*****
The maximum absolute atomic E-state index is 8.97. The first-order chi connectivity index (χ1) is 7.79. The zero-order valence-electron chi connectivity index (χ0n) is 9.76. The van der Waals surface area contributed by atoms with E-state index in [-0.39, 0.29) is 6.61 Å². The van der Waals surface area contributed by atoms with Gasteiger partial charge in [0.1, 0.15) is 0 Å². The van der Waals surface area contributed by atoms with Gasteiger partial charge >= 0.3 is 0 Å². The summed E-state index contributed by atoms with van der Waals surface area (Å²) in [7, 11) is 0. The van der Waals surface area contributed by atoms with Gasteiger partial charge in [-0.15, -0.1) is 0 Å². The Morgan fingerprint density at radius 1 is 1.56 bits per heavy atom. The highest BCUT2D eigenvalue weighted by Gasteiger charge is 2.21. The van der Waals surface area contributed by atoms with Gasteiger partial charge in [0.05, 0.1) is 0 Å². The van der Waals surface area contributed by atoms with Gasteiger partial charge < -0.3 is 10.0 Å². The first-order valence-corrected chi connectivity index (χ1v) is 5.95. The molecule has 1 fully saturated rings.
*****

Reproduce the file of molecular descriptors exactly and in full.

The maximum absolute atomic E-state index is 8.97. The first-order chi connectivity index (χ1) is 7.79. The zero-order valence-electron chi connectivity index (χ0n) is 9.76. The van der Waals surface area contributed by atoms with E-state index in [-0.39, 0.29) is 6.61 Å². The van der Waals surface area contributed by atoms with Gasteiger partial charge in [0.1, 0.15) is 0 Å². The van der Waals surface area contributed by atoms with Gasteiger partial charge >= 0.3 is 0 Å². The summed E-state index contributed by atoms with van der Waals surface area (Å²) in [7, 11) is 0. The van der Waals surface area contributed by atoms with Gasteiger partial charge in [-0.15, -0.1) is 0 Å². The Morgan fingerprint density at radius 1 is 1.56 bits per heavy atom. The highest BCUT2D eigenvalue weighted by Gasteiger charge is 2.21. The van der Waals surface area contributed by atoms with Gasteiger partial charge in [0.05, 0.1) is 0 Å². The van der Waals surface area contributed by atoms with Gasteiger partial charge < -0.3 is 10.0 Å². The first-order valence-corrected chi connectivity index (χ1v) is 5.95. The molecule has 1 fully saturated rings.